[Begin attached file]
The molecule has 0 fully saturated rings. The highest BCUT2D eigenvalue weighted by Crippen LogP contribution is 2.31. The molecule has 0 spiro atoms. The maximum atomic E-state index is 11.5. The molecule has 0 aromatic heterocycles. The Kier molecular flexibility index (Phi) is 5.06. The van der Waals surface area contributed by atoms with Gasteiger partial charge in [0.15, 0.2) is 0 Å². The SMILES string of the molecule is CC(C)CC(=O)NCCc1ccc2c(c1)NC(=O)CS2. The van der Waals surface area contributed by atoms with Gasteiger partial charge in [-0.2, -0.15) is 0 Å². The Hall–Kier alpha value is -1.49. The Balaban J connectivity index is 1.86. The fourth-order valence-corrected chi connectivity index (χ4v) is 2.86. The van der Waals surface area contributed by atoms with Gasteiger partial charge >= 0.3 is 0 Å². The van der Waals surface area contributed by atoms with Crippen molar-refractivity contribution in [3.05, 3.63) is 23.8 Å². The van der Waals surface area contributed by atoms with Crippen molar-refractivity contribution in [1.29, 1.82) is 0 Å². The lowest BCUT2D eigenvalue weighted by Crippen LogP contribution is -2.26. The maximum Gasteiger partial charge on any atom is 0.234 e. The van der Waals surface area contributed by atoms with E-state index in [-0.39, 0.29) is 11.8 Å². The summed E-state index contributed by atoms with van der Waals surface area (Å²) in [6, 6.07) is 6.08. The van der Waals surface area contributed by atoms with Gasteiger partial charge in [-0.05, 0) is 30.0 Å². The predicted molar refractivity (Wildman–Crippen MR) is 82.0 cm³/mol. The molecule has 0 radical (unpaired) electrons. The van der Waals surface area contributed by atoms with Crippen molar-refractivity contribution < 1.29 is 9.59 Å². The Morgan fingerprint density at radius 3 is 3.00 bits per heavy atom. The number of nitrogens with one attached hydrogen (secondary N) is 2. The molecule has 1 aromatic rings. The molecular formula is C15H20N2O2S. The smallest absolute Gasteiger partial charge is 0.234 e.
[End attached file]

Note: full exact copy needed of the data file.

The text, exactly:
The molecule has 0 fully saturated rings. The highest BCUT2D eigenvalue weighted by Crippen LogP contribution is 2.31. The molecule has 0 spiro atoms. The maximum atomic E-state index is 11.5. The molecule has 0 aromatic heterocycles. The Kier molecular flexibility index (Phi) is 5.06. The van der Waals surface area contributed by atoms with Gasteiger partial charge in [0.15, 0.2) is 0 Å². The SMILES string of the molecule is CC(C)CC(=O)NCCc1ccc2c(c1)NC(=O)CS2. The van der Waals surface area contributed by atoms with Gasteiger partial charge in [-0.2, -0.15) is 0 Å². The Hall–Kier alpha value is -1.49. The Balaban J connectivity index is 1.86. The fourth-order valence-corrected chi connectivity index (χ4v) is 2.86. The van der Waals surface area contributed by atoms with Gasteiger partial charge >= 0.3 is 0 Å². The van der Waals surface area contributed by atoms with Crippen molar-refractivity contribution in [3.05, 3.63) is 23.8 Å². The van der Waals surface area contributed by atoms with Crippen molar-refractivity contribution in [1.29, 1.82) is 0 Å². The lowest BCUT2D eigenvalue weighted by Crippen LogP contribution is -2.26. The maximum Gasteiger partial charge on any atom is 0.234 e. The van der Waals surface area contributed by atoms with E-state index in [-0.39, 0.29) is 11.8 Å². The summed E-state index contributed by atoms with van der Waals surface area (Å²) in [6, 6.07) is 6.08. The van der Waals surface area contributed by atoms with Gasteiger partial charge in [-0.05, 0) is 30.0 Å². The predicted molar refractivity (Wildman–Crippen MR) is 82.0 cm³/mol. The molecule has 0 radical (unpaired) electrons. The van der Waals surface area contributed by atoms with Crippen molar-refractivity contribution < 1.29 is 9.59 Å². The Morgan fingerprint density at radius 3 is 3.00 bits per heavy atom. The number of nitrogens with one attached hydrogen (secondary N) is 2. The molecule has 1 aromatic rings. The molecular formula is C15H20N2O2S. The smallest absolute Gasteiger partial charge is 0.234 e.